The second watershed event was my own brother (Duke) making the prescient and intelligent choice to buy me an awesome Modern Library edition of A Tale of Two Cities in celebration of our 30th birthday on November 7, 2000 (the same day George W. Bush was not yet elected President). This, obviously, was a choice that would pay off. You must give credit where it is due, and in this case it is Duke’s. It became the first Dickens novel I ever read, but technically it was not the first installment of Dickensfest, because I hadn’t come up with that concept yet.
After this, exactly seven years ago in fact, I traveled with a friend to London, England, for an off-season 4-day weekend stay. I took A Tale of Two Cities with me, for by now I was convinced I had to explore Dickens, but I didn’t feel too excited about it. I started reading it on the plane, and I was astonished at how much I was enjoying it. On that same day, we arrived in London early in the morning, and came to the third, and by far the most influential, of the three watershed experiences. The guy I went with was a fan of the theater, the really old-school kind, and he wanted to go on a tour. I thought that would be great for sight-seeing reasons, so I agreed to go on a “Charles Dickens Walking Tour” of London. I thought it had to have at least some intrinsic literary value (my own dim intelligence starting to glow feebly).
Here’s how it worked: we found a brochure which told us a location near the river Thames and a time to be there. It was around mid-afternoon; I’ll never forget it. We wandered down to the riverside to a chilly location by a newsstand and waited with a group of other tourists. From where we stood we could see the London Eye and this other hideous stadium monstrosity that they had built for the millennium celebrations, the name of which escapes my memory. We were early, so we just milled around in the cold breeze. Precisely at the required time, a tiny, frail-looking older woman in 19th century peasantry dress showed up out of nowhere, gathered the small group around, and launched into a very vivid, spirited acting performance in which she was a character from that era and was going to guide us to numerous important locations in the life and in the work of the great Charles Dickens. I knew from the way she pronounced his name that the tour was going to be unforgettable. She said it like she was the voice of England herself, and her pride was clear. She was a tremendous actress; her voice inflection and enthusiasm were colorful and uninhibited, and she seemed like one of those great English stage actors that you see in BBC productions and “Masterpiece Theatre”. She took off – her pace belied her ragged appearance – and we all rushed to keep up.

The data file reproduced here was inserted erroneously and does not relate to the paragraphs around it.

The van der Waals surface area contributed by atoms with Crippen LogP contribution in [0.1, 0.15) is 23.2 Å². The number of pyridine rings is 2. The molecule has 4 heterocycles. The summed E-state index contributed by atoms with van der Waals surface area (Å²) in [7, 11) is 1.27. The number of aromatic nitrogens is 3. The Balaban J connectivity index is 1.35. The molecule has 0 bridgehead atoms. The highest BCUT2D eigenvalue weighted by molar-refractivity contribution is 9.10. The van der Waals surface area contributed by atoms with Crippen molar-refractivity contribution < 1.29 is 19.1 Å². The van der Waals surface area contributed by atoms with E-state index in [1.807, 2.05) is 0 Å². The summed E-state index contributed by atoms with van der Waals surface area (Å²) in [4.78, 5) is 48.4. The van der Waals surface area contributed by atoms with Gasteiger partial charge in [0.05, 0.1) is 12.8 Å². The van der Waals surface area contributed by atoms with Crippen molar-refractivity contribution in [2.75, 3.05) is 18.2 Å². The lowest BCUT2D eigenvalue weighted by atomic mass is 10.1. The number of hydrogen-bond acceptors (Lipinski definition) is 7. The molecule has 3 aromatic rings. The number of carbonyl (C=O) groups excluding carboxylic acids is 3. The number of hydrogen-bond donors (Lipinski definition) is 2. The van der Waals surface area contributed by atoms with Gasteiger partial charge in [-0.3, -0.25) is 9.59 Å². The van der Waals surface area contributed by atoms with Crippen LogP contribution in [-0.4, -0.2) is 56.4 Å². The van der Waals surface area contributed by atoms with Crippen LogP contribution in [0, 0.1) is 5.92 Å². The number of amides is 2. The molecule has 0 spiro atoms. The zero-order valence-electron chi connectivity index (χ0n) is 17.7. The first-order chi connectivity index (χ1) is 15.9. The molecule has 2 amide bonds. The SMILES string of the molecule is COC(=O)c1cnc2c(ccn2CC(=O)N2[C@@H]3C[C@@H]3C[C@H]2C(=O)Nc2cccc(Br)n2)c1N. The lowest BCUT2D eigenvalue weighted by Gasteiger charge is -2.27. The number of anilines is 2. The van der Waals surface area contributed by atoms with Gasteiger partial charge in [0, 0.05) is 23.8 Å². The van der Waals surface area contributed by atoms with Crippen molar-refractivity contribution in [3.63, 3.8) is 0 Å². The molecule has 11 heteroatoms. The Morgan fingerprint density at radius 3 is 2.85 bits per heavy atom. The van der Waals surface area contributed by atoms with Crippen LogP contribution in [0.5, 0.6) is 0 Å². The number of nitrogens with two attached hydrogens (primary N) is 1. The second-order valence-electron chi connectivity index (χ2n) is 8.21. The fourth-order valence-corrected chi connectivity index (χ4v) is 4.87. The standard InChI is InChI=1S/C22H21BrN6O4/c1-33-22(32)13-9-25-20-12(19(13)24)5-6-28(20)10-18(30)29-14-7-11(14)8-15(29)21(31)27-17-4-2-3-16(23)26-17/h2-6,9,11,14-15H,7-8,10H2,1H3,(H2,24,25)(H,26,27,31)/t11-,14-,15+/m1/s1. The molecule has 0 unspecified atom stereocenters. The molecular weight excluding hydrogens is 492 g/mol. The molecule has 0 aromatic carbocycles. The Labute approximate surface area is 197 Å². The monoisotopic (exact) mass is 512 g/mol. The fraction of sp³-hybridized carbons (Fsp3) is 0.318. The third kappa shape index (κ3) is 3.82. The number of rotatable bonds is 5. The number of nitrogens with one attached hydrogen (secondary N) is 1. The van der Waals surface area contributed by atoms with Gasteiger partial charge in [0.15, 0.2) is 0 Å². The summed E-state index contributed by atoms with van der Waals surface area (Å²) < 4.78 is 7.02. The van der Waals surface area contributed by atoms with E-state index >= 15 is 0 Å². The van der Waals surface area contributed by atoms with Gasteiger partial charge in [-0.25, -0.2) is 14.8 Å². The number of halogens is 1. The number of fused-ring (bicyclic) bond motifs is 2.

That small woman and the places she guided us to changed my mind about Charles Dickens forever. She took us all over the place, to the financial district, St. Paul’s Cathedral, numerous pubs, school halls, and, to my surprise and pleasure, many back-alleys, fogotten streets and stone passageways. She brought the world of Charles Dickens vividly to life. I remember visiting a stone alleyway Dickens used to pick pockets in as a boy; a huge legal ediface called a ‘chancery’ in which Dickens set many scenes from Bleak House; a bank that played heavily into A Tale of Two Cities, which pleased me since I had just read about the place; a blacking factory like the one Dickens worked in as a child; the actual site of The Olde Curiousity Shoppe, which is still in existence; the location of the fictional murder of Nancy in Oliver Twist; and many drinking establishments where various Dickens scenes had been set. It’s hard to describe how interesting I found the entire tour and how the entire Dickens universe exploded to life in my brain, once I actually set my eyes on those places. As we continued the tour, the evening fell, and I remember ducking under archways in the glow of ornate iron streetlamps, hearing church bells, and hauling open large oaken doors to pubs where inside fires glowed in the hearth and male voices roared in laughter and song. I knew on that tour that I had to dig in to Dickens for real, and this time I had to go all the way. I had to read his books – every one of them – and see why he was the undisputed master of the novel. Just to wander on streets that Charles Dickens himself walked late at night while unable to sleep, plotting out his complicated stories in his brain, was a galvanizing experience for me. I remember those places every single time I open a Dickens novel. I know what they look like; I know what they sound like.